I had the great fortune once again of working with a near and dear friend of mine, sadly, again  the occasion was sad. William Irwin, PhD is professor of Philosophy at Kings College in Pennsylvania and, among other distinctions, is the series editor of Philosophy and Pop Culture. Bill and I have been friends since we were teenagers and are both fans of Philip Seymour Hoffman and so we thought it fitting to write a piece about this untimely passing. We chose the venue of his blog on I have included it here in its completed form below:

Recognizing that he had a problem, Mr. Hoffman quit using drugs and alcohol after college, but he resumed his habit several months ago. Heroine, Hoffman’s preferred drug, produces “an exaggerated sense of wellbeing,” and this is the lure. As heroine use persists, though, it becomes less about the high and more about staving off withdrawal symptoms, which start within 6-8 hours of the last use. Heroine withdrawal has been described as “the flu on steroids” and can result in death if not medically monitored. Heroine addicts call using “getting straight” because it has the immediate effect of minimizing or stopping withdrawal symptoms.

Unlike other Hollywood celebrities who make the news with their on-and-off battles with addiction, Hoffman had been clean and sober for 23 years before resuming drug use several months ago. One might think all that time free from addiction would mean that he would stand a better chance of beating it when he resumed his drug use. Not so. There is an expression in the world of recovery that addiction is “chronic, progressive, and fatal.”

When an addict like Hoffman stops using drugs his body can often heal from much of the damage. Unfortunately, though, no amount of time away from the substance is enough to erase the addiction. This is why people in 12-step programs refer to themselves as “recovering” alcoholics or “recovering” addicts. They recognize that, even though they are sober and abstinent, their addiction is alive and well. It is “doing push ups outside the meeting room,” as they say. The bottom line is that addiction can be treated but it cannot be cured. Hoffman likely knew that, but the subtle insanity of addiction led him back where he came from.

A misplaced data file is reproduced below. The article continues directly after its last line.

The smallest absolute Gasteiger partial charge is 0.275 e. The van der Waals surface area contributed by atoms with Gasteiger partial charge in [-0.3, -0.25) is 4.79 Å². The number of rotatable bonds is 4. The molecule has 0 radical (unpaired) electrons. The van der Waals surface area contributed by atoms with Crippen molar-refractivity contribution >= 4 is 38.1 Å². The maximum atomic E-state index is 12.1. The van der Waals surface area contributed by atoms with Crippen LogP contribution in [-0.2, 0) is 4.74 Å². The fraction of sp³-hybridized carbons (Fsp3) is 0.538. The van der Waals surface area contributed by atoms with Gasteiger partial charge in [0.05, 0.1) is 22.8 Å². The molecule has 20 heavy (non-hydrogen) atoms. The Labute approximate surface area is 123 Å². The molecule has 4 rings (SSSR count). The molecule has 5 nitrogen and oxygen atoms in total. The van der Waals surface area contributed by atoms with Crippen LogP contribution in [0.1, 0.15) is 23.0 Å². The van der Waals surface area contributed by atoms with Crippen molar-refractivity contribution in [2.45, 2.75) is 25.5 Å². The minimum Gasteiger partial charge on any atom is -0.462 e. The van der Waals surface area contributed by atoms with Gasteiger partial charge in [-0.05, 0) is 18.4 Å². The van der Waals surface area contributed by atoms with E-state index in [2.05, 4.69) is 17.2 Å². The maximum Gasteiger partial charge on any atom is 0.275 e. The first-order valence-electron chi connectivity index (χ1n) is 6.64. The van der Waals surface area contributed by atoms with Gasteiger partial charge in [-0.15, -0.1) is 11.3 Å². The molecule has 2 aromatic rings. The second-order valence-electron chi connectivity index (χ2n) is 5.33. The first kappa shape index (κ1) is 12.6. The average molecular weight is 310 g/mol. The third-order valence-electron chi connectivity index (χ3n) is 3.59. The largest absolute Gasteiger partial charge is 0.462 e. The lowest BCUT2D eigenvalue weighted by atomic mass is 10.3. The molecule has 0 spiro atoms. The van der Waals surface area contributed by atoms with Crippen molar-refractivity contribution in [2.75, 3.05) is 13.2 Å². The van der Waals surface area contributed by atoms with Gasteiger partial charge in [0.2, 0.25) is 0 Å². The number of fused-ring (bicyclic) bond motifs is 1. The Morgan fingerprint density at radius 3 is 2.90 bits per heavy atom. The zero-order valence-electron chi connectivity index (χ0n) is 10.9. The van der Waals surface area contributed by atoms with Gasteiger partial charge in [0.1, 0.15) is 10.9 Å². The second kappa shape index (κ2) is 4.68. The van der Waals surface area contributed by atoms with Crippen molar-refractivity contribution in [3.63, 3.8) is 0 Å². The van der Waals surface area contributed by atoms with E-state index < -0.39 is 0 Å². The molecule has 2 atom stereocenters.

In the world of recovery there are “slips” and there are “relapses.” A slip is a one-time or small-scale occurrence with immediate return to sobriety, whereas a relapse is a full-scale return to the former way of life. There is no way of predicting whether using the drug again after a period of sobriety will amount to a small slip or result in a major relapse. So, several months ago, when Mr. Hoffman took heroine for the first time in 23 years he was, in effect, playing Russian roulette. And he lost. The slip was actually a relapse, and the relapse cost him his life.

What could he have done differently? It’s easy to play Monday morning quarterback. We do not know the details of Hoffman’s recovery, but we do know that he would have been welcomed back in the rooms of 12-step programs. It’s not okay to have a relapse, but if you have a relapse it’s okay to come back. There is no hierarchy in 12-step meetings. The person with 20 years of sobriety is no better than the person with 6 months. Movie star or maintenance man, any individual is treated equally. Although an individual might feel like a failure if they have a relapse after a long period of sobriety, they are always treated with dignity and often a round of applause and effusive hugs when they return. Coming back under those circumstances is literally like getting a second chance at life. The Russian roulette of relapse doesn’t have to end badly.